I believe that one of the most fundamental and necessary aspects of survival for Montessori parents and teachers is a strong and connected community. Whether it’s a virtual or physical space – we all need it, place and people that make you feel understood, accepted where your voice is valid.
We sharpen each other’s knowledge and inspiration to do usual tasks differently, but most importantly, we help each other create stronger connections with our children. One of my favourite things in the world is to listen to people talk. Kitchen. Cup of cold tea. Candle. Night. Eyes. Ears. When people feel comfortable to pour out their ideas, thoughts and feelings from the depth of their hearts and beliefs without holding back. This inspired me to reach out to my dear Montessorian friends and readers – asking them to kindly share their thoughts and wisdom on most valuable lessons learnt in 2016. The truth is, I am so very grateful for every single person who visits, comments, shows support and sees value in what I have to say and in materials I have to offer. It is incredibly humbling. I would love to look in the eyes and hear the “story” of every single one of you, dear readers! You are the reason I do what I do! Thank you!
Montessori Lessons Learnt In 2016 by Montessori Nature’s friends and readers:
I continue to be so touched by the depth of Maria Montessori’s teachings, and how ‘alive’ her words are when I sit and observe a child. When I am present in myself and see with a vision that holds the mystery, magic, and potential held in a child’s exploration of themselves, others, and the environment. I have also learned, through my mentoring of parents, how unique their Montessori process is, and the importance of providing space, time, and guidance for their journey. My families are present during our class sessions, so they learn to observe, see their child in a broader spectrum, and learn in the living moments of Montessori. Their interest, courage to self-reflect, willingness to share and support each other is a beautiful thing to witness.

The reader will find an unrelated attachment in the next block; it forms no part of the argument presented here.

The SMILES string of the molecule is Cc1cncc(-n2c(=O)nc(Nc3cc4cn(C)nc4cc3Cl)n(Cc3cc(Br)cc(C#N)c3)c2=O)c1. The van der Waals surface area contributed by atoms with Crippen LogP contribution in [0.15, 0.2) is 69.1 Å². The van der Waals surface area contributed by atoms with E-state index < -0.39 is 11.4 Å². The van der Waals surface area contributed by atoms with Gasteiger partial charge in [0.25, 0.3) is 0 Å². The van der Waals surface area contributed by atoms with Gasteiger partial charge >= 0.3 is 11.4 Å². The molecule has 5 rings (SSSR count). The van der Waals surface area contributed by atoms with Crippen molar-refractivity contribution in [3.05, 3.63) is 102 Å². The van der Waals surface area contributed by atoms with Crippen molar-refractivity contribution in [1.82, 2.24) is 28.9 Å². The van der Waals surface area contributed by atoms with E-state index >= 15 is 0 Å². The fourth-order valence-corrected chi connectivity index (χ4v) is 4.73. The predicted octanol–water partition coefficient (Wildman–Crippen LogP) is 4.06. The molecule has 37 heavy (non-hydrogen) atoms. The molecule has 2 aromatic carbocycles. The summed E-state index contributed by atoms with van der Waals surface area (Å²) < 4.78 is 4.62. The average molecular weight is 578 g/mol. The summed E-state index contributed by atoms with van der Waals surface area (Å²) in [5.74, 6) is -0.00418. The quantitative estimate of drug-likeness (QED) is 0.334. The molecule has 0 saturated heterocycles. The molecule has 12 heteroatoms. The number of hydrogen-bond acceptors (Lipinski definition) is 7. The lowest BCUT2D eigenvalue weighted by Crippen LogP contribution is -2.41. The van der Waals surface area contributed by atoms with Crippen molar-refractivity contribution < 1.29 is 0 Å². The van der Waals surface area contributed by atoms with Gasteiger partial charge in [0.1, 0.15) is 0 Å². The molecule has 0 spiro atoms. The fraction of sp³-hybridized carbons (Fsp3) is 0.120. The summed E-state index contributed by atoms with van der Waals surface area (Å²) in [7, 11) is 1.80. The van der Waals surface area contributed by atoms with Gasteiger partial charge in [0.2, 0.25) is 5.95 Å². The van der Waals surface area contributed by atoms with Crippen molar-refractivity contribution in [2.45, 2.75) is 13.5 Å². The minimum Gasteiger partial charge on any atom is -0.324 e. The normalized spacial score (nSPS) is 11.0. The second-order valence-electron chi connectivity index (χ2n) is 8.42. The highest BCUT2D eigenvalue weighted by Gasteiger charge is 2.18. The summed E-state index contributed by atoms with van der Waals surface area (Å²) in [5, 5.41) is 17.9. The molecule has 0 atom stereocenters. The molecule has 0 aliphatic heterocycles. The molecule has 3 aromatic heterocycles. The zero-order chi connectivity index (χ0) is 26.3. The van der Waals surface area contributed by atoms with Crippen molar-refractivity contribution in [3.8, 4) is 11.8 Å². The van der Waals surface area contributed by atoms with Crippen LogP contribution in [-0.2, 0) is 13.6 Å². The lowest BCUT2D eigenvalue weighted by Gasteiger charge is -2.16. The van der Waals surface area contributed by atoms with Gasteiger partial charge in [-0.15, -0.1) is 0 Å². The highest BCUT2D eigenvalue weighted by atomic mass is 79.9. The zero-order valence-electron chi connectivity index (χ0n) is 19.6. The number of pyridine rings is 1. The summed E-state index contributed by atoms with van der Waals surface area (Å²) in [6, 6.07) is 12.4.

~ Pamela Green | Ananda Montessori
The best thing I’ve learned about Montessori this year is that the methodology continues to stand up to the rigor of current scientific research. The more we learn and share about the science behind learning, the more validated and viable Montessori education becomes for all children.
~ Tammy Oesting | Classroom Mechanics
I went to a local training (UK) and the trainer talked about fantasy and fiction and said that she believed some of us are too strict with fantasy and avoid it entirely as we want to have everything reality based but she said that we must in fact check in if the child understands what is real or not, as long as he understands that some things are not real, it’s ok to be introduced to fiction based on fantasy.
~ Carine Robin | Montessori-family
Faith – possibly not so much learned, but rather reinforced. Time and again I am reminded how far faith in the approach can take both the child and myself. Sometimes it seems a child may not have taken in a lesson, and I question if I had observed incorrectly or not prepared the environment adequately. And when you least expect it they return to you with amazing insights and share their knowledge and passion. It is infectious.
~ Lolly Kent | Elementary Observations
The best thing I learned this year is the importance of being a ‘prepared parent’. As a Montessori parent, MY understanding of Montessori and how to apply it in real life at home is fundamental so that my children experience consistency between home and school. Montessori is far more than how our children learn at school, it is a way of life that requires a complete shift in thinking as we step away from our hardwired parenting habits and the way we view and parent our children.
~ Christine O’Leary | Ultimate Montessori Parents Guide